Super BGA package 100 has better thermal characteristics than the standard PBGA package 10 because die 104 is directly attached to copper plate 103, which is an excellent heat conductor. Therefore, heat generated by die 104 is effectively transmitted away from die 104 by copper plate 103. Further, wires 105 and solder balls 108 are located on the same side of super BGA package 100. Therefore, die 104 is partially protected from EMI/RFI by copper plate 103 while maintaining an overall thickness which is typically less than standard PBGA package 10.
A problem arises with the electrical characteristics of super BGA package 100 because signals passing from die 104 to solder balls 108 must traverse relatively long conductive paths. These long conductive paths cause the effective inductance of super BGA package 100 to be significantly greater than the effective inductance of standard PBGA package 10.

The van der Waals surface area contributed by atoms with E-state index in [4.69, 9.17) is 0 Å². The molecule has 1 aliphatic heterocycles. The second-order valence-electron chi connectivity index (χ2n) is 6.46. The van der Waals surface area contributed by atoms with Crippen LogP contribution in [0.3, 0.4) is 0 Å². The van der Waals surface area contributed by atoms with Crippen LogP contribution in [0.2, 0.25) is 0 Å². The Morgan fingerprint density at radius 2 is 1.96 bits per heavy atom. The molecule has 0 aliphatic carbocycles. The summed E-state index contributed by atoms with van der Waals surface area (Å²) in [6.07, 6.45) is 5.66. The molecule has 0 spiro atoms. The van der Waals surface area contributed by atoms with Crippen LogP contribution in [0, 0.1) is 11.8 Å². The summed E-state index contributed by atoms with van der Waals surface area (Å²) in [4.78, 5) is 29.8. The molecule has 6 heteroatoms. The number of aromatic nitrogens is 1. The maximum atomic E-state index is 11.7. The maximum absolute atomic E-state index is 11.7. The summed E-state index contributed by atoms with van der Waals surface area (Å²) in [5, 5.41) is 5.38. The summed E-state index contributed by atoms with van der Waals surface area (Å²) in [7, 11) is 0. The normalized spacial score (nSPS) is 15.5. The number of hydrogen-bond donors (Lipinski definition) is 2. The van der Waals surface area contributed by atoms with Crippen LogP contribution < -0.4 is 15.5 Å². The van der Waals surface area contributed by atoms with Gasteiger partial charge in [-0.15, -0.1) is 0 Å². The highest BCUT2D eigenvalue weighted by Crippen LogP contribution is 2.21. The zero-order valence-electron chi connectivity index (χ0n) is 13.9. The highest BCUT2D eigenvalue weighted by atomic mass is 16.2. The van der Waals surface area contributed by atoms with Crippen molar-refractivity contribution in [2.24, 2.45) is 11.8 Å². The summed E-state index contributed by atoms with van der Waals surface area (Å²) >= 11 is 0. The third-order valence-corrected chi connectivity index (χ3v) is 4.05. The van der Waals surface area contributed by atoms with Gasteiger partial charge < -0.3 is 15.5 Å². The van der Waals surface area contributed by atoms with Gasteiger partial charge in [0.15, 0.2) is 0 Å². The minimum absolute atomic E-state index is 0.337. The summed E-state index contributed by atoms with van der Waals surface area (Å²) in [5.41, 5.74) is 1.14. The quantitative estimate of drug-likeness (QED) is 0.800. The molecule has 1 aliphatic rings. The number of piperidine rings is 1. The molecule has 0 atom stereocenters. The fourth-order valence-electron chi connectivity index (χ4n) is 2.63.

Further, super BGA package 100 differs from standard PBGA package 10 (see FIG. 1(A)) in that the bonding pads (not shown) of die 104 and solder balls 108 face in a common direction Y (that is, upward in FIG. 1(B)). Therefore, wire bonding and solder ball attachment are performed on the same side (the upward-facing side in FIG. 2(B)), which is the side facing a PCB when super BGA package 100 is mounted on the PCB. This "cavity down" arrangement creates a problem in that it is not possible to apply test probes to die 104 after die attach to test for incomplete or faulty connections to the package. During probe testing, BGA packages are typically placed onto a flat test fixture such that solder balls 108 electrically contact a series of test pads formed on the test member. The test probe is then contacted onto the bonding pads of the die to test the wire bond connections. Probe testing is easily carried out on standard PBGA package 10. However, it is impossible to use this testing procedure with super BGA package 100 because, as mentioned above, die 104 and solder balls 108 face in the same direction (toward the test fixture), thereby making it impossible to apply the probes to the die bonding pads when solder balls 108 are contacting the test fixture.